I AM ONE OF THEM. I AM A BAD MERGER.
I have aggressively straddled two lanes with my car in order to block late merges in construction zones. I get pissed when people fly by me in the other lane AFTER I've already merged.
I have shook my fist fiercely at people who refuse to merge with everyone else a 1/2 mile before the merge zone....those a*&holes!!!
LO AND BEHOLD. I was WRONG. And some people I met from California and Pennsylvania were laughing at me as they tried to explain that people in Minnesota and Wisconsin simply don't know how to merge. They blamed it on Minnesota nice....We see a sign that says the lane is going to end, and we move over immediately cuz it's the polite thing to do. RIGHT?
WRONG. I am changing my ways, henceforth, even though I know the early mergers are going to get pissed.
From the Minnesota Department of Transportation:
"ST. PAUL, Minn. — Fifteen percent of drivers admitted to straddling lanes in order to block late merges in construction zones, according to a recent study conducted by the Minnesota Department of Transportation.
To address the more than 2,700 crashes and 18 fatalities occurring in highway construction zones last year, Mn/DOT commissioned a study to better understand the behaviors and attitudes that trigger driving decisions in merging situations as drivers enter a work zone.
'Our goal is to increase safety in work zones by reducing the confusion and frustration drivers often experience when merging,' said William Servatius, Mn/DOT's Office of Construction. 'Many times crashes occur due to aggressive driving, abrupt lane changes or sudden stops, so we want to help drivers make good choices while traveling through our work zones.'
In an attempt to minimize the problems discovered in the research, Mn/DOT also conducted a month-long field study on Highway 10 in Anoka to assess a new Dynamic Late Merge System, a traffic control strategy to improve merging at lane closures.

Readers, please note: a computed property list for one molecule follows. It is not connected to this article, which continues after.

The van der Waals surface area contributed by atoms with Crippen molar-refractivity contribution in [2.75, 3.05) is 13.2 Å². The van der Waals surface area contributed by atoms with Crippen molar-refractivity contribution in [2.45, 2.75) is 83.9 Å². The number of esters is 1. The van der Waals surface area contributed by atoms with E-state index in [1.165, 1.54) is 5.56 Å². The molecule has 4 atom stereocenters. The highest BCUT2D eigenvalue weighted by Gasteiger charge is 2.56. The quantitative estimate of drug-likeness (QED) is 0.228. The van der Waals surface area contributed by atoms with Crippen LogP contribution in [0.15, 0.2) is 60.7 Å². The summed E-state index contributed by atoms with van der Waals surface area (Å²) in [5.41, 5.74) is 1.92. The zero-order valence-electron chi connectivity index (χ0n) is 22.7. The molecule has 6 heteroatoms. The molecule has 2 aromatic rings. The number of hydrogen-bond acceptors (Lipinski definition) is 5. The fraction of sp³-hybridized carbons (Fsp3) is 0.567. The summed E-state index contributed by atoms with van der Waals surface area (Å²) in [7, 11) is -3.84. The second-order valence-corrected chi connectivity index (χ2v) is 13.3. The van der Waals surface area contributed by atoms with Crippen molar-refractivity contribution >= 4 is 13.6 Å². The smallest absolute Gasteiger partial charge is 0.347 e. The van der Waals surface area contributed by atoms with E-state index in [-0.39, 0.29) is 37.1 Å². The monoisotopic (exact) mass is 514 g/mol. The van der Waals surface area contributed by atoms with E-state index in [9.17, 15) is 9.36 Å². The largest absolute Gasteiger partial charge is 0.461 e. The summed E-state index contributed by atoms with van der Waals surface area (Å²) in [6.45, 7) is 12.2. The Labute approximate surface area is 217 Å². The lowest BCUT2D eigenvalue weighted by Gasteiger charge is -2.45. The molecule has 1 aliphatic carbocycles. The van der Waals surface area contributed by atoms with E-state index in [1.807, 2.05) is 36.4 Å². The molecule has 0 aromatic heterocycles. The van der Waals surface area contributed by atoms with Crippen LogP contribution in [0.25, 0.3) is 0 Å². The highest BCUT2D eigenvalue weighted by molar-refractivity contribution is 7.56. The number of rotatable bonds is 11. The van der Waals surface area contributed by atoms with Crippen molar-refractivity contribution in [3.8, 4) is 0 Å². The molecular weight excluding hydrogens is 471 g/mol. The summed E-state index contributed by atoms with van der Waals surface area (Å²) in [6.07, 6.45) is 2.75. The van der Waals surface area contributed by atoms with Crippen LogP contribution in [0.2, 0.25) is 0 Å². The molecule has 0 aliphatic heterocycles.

'The fully automated system using remote traffic microwave sensors and a Doppler radar provides instructions to drivers via changeable message signs on when to merge and how to merge according to the current state of traffic,' said Craig Mittelstadt, Mn/DOT's workzone safety specialist. 'For example, if traffic is heavy, the system will instruct motorists to use both lanes and take turns once they've reached the defined merge point just before the lane closure.'
This strategy often referred to as the 'zipper' improves traffic flow, reduces conflicts and hopefully will decrease the number of crashes when traffic demand exceeds the capacity of a single lane closure.
'Basically, we want drivers to know that under normal traffic speeds, they should try to merge early to avoid unsafe merging maneuvers; however, when traffic is congested, drivers should use both lanes all the way to the definite merge point,' said Servatius.
'We can't completely rid the roads from congestion in a workzone, but data from the study revealed this method shortened queue lengths by 35 percent and reduced lane changing conflicts,' said Mittelstadt. 'We also hope for a decline in crashes and aggressive driving behavior.'
Minnesota is one of the first states to use the Dynamic Late Merge System and plans are to continue this research in the upcoming construction season.
'People have been trying for years to research the proper way to merge, but there are so many factors to consider,' said Servatius. 'It's difficult to say what's the right way - instead we're looking for the best way.'
So if you see me flying by on the Lake Street bridge, early mergers, and you get IRRATIONALLY PISSED OFF believe me, I understand.